Karin Maritz lectures in recorder, chamber music, teaching didactics, music education and business ethics on undergraduate as well as post-graduate level.
Her initial impetus came from teacher Thelmay Linde and Irmgard Winkler-Haller, who inspired her to follow a career in music. She studied recorder (BMus solo performance) with conductor and composer Dr Paul Loeb van Zuilenburg at Stellenbosch University. At Stellenbosch, she also studied flute with Dianne Mitchell-Baker and classical guitar with Dietrich Wagner. At Unisa, she studied with Prof. Niel Geldenhuys and obtained her licentiates in recorder.
Having played instruments from both the brass- and woodwind families, she chose to pursue a career as a recorder specialist. She had a very active career as solo performer, did many recordings for the SABC which were broadcasted regularly. Her initial career spanned three schools as well as the University of the Western-Cape, before she was appointed at Stellenbosch University. Initially more well-known and active as a guitar accompanist, she gradually started to focus more specifically on recorder as a speciality field as well as in Baroque historical performance and the art of ornamentation. The recorder department at the Department of Music currently hosts arguably the largest number of students specialising in the instrument in the country, either as soloists or in ensemble and/or chamber music context. Some of her past students have pursued their studies and careers in Europe and America as successful soloists and/or chamber music musicians and teachers.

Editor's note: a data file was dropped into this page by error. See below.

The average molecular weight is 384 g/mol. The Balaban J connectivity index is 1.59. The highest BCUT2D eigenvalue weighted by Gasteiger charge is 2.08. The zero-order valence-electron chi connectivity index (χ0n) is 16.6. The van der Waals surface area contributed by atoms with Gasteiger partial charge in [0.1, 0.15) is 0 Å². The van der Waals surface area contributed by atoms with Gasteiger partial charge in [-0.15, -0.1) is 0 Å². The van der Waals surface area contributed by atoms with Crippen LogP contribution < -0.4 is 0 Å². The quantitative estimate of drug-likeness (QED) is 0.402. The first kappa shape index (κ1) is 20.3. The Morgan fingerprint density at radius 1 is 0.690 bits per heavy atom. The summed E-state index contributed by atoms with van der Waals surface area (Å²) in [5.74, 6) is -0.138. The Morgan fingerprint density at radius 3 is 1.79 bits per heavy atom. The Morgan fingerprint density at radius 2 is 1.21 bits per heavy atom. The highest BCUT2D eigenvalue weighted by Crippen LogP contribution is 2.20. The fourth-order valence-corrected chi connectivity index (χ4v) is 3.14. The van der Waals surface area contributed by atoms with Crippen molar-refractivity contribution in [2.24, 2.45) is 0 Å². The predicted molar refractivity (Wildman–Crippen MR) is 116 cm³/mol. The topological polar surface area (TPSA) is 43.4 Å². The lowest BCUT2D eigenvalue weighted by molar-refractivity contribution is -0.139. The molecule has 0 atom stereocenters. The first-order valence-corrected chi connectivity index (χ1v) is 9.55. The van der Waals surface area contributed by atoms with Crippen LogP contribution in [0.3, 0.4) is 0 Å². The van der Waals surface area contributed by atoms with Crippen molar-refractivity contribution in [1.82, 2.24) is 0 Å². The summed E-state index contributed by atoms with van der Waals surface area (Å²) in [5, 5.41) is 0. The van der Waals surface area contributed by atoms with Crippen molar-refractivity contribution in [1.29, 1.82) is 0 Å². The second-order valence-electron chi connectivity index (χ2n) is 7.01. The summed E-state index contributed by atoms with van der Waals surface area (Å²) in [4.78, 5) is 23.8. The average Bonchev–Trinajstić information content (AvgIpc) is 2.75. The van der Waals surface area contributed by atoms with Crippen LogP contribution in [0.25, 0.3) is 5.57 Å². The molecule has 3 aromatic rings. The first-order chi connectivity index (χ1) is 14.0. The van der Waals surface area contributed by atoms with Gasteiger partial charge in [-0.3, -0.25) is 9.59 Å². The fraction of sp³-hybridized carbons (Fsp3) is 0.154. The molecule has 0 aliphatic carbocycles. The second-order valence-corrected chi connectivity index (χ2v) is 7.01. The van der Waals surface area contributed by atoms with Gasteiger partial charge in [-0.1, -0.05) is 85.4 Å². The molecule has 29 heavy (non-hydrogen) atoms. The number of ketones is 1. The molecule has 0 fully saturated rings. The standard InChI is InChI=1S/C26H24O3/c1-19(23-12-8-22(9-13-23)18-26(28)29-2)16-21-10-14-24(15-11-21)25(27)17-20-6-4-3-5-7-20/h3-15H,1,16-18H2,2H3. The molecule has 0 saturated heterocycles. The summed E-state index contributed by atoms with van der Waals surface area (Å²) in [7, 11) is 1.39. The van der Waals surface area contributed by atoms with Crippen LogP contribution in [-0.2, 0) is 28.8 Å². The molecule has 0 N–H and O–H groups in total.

Karin is a well-known adjudicator at eisteddfods and music events around the country. She is also a regular presenter of workshops and master classes with specific focus on performance practice, chamber music, Baroque ornamentation and the French Baroque style in general. She is also a Unisa music examiner.
She obtained her MMus degree cum laude in 2002 at Stellenbosch, with specific emphasis on the methodology, interpretation and performance of the French Baroque style.